But be warned once you start brewing your own beer you will become HOPELESSLY addicted! When you taste the awesome fruits of your labors there will be no turning back! You will find yourself thinking what if I added this or what if I tried that. Suddenly you'll see all kinds of new toys when your at the store shopping. Stainless steel will take on a whole new meaning in your life. So be warned this is one of the awesomest most fun hobbies!

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Old 03-23-2012, 05:23 PM   #3706
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I've never brewed with anything but Mr. Beer. And I've finally taken the plunge and upgraded to real equipment. Currently waiting for it to arrive, and can't wait.

I made a few batches with Mr. Beer that I really liked, and got some great feedback from friends who tried it. Two that come to mind are a blackberry ale and a chocolate ale. They weren't perfect...but they were certainly better than a lot of beers I've bought in stores.

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Old 03-23-2012, 07:30 PM   #3707
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I just tried my Mr. Beer WCPA that I've had bottling for 2 weeks and it was extremely sweet. The beer had what seemed like the perfect carbonation, it was just too sweet for my taste. I'm just curious if that sweetness will subside if I let them sit for several weeks longer? I know time will cure most things, but I haven't been able to find much on sweet flavors. Either way I think some Apfelwein is in my brewing future...

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Old 03-23-2012, 08:04 PM   #3708
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The sweetness will not completely go away.
A few factors could have played into it being too sweet; you won't know for sure until you buy a hydrometer.

Many extracts finish with a high FG that will give it a bigger body and taste sweet.
For the Mr.Beer kits; you don't need to boil them long, 10-15 min max.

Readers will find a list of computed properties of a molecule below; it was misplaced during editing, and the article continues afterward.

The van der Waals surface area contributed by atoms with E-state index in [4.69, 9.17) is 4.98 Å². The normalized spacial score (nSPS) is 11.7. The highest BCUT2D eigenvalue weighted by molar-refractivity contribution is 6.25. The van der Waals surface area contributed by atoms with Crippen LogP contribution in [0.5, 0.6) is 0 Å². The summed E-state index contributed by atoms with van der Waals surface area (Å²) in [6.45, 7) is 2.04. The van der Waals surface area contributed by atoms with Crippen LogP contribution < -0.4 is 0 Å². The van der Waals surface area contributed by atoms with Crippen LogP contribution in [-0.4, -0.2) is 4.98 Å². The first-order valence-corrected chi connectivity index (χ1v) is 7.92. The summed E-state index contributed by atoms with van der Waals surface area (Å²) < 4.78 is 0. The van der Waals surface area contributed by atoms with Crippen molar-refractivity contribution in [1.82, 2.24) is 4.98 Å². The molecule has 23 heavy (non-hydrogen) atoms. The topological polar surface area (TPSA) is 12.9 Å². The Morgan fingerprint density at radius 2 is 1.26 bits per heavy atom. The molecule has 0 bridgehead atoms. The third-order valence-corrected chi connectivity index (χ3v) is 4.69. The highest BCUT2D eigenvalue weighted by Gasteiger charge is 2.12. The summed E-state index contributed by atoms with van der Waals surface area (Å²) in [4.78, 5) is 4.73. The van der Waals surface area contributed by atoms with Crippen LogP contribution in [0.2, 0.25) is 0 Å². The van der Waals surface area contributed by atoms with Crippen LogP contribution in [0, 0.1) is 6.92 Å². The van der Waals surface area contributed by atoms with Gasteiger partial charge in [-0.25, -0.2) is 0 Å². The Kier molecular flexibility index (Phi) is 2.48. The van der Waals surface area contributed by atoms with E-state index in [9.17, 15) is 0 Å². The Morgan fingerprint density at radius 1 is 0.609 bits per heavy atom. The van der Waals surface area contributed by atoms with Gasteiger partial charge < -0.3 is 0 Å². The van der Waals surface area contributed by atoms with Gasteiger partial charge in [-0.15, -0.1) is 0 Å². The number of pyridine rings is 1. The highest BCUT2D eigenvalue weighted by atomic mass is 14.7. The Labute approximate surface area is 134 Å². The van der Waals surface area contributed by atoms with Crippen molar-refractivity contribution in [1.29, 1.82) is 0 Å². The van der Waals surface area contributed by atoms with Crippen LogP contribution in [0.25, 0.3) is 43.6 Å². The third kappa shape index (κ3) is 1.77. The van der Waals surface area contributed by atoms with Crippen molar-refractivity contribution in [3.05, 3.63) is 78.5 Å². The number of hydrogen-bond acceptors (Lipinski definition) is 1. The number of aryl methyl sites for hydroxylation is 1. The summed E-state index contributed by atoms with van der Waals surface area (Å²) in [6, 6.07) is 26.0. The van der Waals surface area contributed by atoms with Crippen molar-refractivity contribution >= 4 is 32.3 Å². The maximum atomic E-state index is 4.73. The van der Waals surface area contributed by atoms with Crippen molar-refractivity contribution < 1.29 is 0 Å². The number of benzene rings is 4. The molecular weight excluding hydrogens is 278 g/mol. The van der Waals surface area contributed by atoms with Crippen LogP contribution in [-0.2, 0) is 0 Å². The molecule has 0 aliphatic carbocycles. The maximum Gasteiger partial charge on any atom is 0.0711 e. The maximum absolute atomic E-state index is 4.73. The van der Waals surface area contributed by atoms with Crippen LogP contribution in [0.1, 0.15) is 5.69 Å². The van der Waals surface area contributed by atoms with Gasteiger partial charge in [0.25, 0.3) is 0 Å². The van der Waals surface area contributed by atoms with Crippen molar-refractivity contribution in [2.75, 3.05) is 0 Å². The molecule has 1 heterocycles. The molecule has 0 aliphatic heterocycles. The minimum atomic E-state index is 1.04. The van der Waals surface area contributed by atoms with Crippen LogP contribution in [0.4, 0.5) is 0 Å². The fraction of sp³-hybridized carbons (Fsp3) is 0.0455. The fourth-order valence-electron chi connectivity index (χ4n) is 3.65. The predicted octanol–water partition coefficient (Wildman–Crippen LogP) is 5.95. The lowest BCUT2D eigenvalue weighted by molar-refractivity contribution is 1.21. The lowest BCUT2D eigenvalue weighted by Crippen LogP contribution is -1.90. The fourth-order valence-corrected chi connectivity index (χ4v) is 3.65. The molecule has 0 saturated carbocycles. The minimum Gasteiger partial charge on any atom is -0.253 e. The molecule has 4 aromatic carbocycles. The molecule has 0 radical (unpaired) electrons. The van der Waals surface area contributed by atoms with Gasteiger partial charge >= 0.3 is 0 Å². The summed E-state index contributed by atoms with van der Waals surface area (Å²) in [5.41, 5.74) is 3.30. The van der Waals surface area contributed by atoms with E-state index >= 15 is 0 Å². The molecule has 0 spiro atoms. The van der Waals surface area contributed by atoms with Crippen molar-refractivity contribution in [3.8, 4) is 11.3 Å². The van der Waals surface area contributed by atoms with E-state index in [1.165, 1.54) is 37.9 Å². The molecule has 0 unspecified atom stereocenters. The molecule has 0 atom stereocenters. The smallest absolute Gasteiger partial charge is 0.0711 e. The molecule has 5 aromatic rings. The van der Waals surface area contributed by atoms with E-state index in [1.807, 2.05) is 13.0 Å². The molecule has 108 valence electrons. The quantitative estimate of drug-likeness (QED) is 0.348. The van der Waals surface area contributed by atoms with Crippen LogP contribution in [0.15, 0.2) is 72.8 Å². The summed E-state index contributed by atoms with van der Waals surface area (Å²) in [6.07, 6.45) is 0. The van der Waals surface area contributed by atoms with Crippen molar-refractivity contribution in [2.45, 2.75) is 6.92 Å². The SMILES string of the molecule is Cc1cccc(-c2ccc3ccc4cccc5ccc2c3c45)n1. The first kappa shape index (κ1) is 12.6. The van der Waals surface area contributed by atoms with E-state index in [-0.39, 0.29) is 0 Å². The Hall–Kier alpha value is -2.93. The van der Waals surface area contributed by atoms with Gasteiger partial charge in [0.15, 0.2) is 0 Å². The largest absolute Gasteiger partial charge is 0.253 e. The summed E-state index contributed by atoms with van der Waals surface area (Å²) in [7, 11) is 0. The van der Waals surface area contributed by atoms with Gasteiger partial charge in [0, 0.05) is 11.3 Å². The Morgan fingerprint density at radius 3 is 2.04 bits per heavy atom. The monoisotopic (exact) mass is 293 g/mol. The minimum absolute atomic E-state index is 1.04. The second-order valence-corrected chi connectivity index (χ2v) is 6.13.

Just enough to sterilize them and mix together well. The longer you boil extract the higher risk you place on caramelizing (unfermentable) it so the FG will go up.

The other thing to consider is the age of the HME. Hop bitterness in these pre-hopped cans will decline over time. So the older the can the sweeter it will be.

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Old 03-23-2012, 08:58 PM   #3709
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I got about 30 pages into this thread before I realized it would take me forever to get caught up haha.

Another new brewer here. A few college friends and I wanted to get into it. I know the Mr. Beer kits aren't the best, and knew that well before I ordered them, but went for it anyways. I got three for $60--bottles included--so I'm not gonna complain that I have some kits that I'll be able to take with me when I leave town for the summer.

I brewed my first 3 batches on the 13th. None of them were done without SOME kind of alteration to the original WCPA. Eventually, I'll get into the 5 gal brewing sets, but it's not practical until I live somewhere a little more permanent.

No questions really--I found this by making sure the krausen forming was normal. I thought my batches had gotten infected

Thanks for the thread and the site. I hope to be around more.

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Old 03-24-2012, 01:32 AM   #3710
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Yeah, kreusen can look pretty funky.

I ferment my MrB keg-thingie inside a cooler with ice bottles and cold packs to keep it about 10 degrees below ambient temperature. That's a nice way to keep brewing in the summer, and a big benefit as compared to brewing bigger batches.

Welcome to the obsession, BDub!